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Juvenile Dermatomyositis (JDMS) recently diagnosed & have many questions

By July 20, 2008 - 5:22am
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My good friend's 4-year old daughter was just diagnosed with juvenile dermatomyositis on Wednesday, and we are scared and shocked! What does this mean for the long-term health of her daughter? My friend also has a 12 month old daughter; what is the likelihood that she would develop this disease, too? Any way to prevent it?

I was wondering if you all had access to a pediatric rheumatologist, as my friend has some questions she would like to ask (for a 2nd opinion, they really like their current doctor).

Here are some of our initial questions:
- What treatment options are available, both traditional and alternative?

- What kinds of physical improvement can we expect with treatment, and how likely is it that this disease will go into remission?

- Any dietary changes or other lifestyle changes that would help?

Any other information would be helpful, as we're just beginning our research to understand this disease/disorder.

thank you so much!

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EmpowHER Guest

I am not 20 years old, but I was diagnosed with JDMS when I was 7. Its a long and tough journey but with God and loving parents, as long as she takes her medications and follows what the doctors say she will do just fine. I am currently in remission, but I've had the disease on and off for pretty much 14 years now. I was diagnosed very early, and if it wasnt for that, I have no idea where I would be. I went to Dr. Jane El-Dahr at Tulane University Medical Center in New Orleans, LA. She's an amazing doctor, and I love her to death. I really hope that things are going great for all of your children. I aslo ask that if your children are interested in sports, please encourage them to play. I played softball up until I was 10, and had to quit because the disease came back on and was pretty rough. I would have given anything to keep playing. Since that happened, I've been out of the sports stuff and have honestly become out of shape. One of the main things with this disease is to stay fit and in shape, the stronger your muscles are, the easier you are able to fight this illness. I wish you all the best of luck.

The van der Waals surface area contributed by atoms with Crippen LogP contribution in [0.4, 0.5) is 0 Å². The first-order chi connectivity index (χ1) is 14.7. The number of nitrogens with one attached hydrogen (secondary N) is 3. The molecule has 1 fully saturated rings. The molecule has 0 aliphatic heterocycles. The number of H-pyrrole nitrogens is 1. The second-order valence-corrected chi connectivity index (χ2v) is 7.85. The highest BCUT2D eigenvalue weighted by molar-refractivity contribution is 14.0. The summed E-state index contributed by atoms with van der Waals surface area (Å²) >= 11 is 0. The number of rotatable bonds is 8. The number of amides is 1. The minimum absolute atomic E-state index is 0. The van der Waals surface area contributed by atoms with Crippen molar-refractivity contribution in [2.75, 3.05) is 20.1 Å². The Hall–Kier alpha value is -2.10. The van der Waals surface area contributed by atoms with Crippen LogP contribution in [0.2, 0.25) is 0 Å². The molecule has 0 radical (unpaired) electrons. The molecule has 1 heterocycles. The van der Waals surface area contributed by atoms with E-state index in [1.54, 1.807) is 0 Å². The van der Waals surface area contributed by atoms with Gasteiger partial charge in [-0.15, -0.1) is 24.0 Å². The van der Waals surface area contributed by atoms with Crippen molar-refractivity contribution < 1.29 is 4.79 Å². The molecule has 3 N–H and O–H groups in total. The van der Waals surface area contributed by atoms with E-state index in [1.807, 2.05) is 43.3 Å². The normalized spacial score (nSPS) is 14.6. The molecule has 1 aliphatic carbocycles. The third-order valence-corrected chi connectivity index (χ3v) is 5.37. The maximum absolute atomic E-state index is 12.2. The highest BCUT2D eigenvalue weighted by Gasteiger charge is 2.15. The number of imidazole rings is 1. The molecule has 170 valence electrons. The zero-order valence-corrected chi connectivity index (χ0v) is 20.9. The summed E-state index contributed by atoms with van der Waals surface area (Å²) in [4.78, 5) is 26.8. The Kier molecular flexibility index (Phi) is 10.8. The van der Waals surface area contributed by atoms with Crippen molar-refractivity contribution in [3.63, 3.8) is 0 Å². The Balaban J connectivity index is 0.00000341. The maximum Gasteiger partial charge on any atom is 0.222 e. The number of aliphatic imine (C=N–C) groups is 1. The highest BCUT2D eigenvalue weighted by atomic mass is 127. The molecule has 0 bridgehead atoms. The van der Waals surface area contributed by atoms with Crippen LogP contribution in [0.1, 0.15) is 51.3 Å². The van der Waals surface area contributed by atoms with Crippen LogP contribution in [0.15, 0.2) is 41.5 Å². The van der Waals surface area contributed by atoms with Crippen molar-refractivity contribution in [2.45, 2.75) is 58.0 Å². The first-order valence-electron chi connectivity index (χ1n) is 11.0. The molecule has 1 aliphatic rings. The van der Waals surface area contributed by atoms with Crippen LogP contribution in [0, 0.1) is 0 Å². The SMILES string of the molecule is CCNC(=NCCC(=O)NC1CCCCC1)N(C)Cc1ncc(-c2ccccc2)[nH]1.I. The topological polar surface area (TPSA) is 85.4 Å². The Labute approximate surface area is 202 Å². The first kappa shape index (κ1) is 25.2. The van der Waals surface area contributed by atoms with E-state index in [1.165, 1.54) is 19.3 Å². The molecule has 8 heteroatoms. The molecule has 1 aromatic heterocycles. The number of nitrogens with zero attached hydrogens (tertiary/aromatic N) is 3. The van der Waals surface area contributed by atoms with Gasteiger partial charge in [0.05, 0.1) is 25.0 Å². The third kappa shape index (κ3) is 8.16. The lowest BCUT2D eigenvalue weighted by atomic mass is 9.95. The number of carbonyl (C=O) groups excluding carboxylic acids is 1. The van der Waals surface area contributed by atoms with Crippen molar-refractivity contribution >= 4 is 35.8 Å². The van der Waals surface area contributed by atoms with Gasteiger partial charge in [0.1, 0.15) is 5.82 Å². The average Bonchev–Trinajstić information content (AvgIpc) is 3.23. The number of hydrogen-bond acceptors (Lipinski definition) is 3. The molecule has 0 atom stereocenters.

March 28, 2011 - 10:20pm
EmpowHER Guest

My daughter is four years old and was diagnosed in July of last year. She's doing great!!! a total 360 from the little girl we cold barely walk last year. She sees her hematologist monthly during her scheduled IVIG's and she's currently at 90%. By the grace of God things have been improving. I'm confident your daughter will do the same. Be of good courage.

God Bless you!!

ZeMirahs Mommy

October 11, 2008 - 12:42am

Thank you for the great information! I had not heard of this hospital, and will pass along the information to my friend.

July 27, 2008 - 5:40am
EmpowHER Guest

Hi there

It would be a really good idea for your friend to try and get a referral to the rheumatology department at Great Ormond Street Hospital as they are specialists in juvenile dermatomyositis. In fact they along with UCL house the Juvenile Dermatomyositis Research Centre in the UK. They have juvenile dermatomyositis clinics every fortnight on a thursday.

Please see the link below for how to get a referral:

Here is a factsheet about juvenile dermatomyositis:

With regards to your questions, the sooner your friends daughter starts getting treatment the better, so that muscles do not waste too much. Treatment involves medications (there are a number of options on this front) combined with physiotherapy. Occupational therapy may be needed if she has problems moving limbs and doing things etc. The outlook for JDM is usually good and most children will make a complete recovery eventually but again the earlier the treatment begins the better the outlook - early, aggressive treatment is the way forward.

JDM is treatable with medication aimed at controlling the disease process until it goes into remission - so please dont get too disheartened.

I am not aware of any alternative therapies though I am sure there are some. However it is important that medications are used if they are needed.

One thing to consider is sun exposure. The rash associated with JDM can be made worse by the sun and there are other effects known too. It is a good idea to apply high factor 30 suncream when the girl is going outside and wearing a cap/hat would be a good idea too. Also during the middle of the day when the sun is more intense to keep in the shade or inside.

I really would recommend trying to get to Great Ormond Street Hospital though, they really are amazing at treating this condition amongst other rheumatological problems.

I hope this is of help and wish your friend and her little angel daughter good luck for the future. Please all keep positive!


July 25, 2008 - 9:25am

As we wait to hear from some of our specialists, I did find some online resources and health organizations for you to look into, all related to dermatomyositis (not all specifically juvenile-onset).

The Journal of Pediatrics has some clinical-based studies and letters to editor related to JDMS (note: it is heavy medical wording and not patient-friendly reading):

American Autoimmune Related Diseases Association, Inc.

Arthritis Foundation

Muscular Dystrophy Association

Myositis Support Group

NIH/National Arthritis and Musculoskeletal and Skin Diseases Information Clearinghouse

Myositis Association

Autoimmune Information Network, Inc

European Society for Immunodeficiencies (ESID)

AutoImmunity Community

July 20, 2008 - 12:41pm
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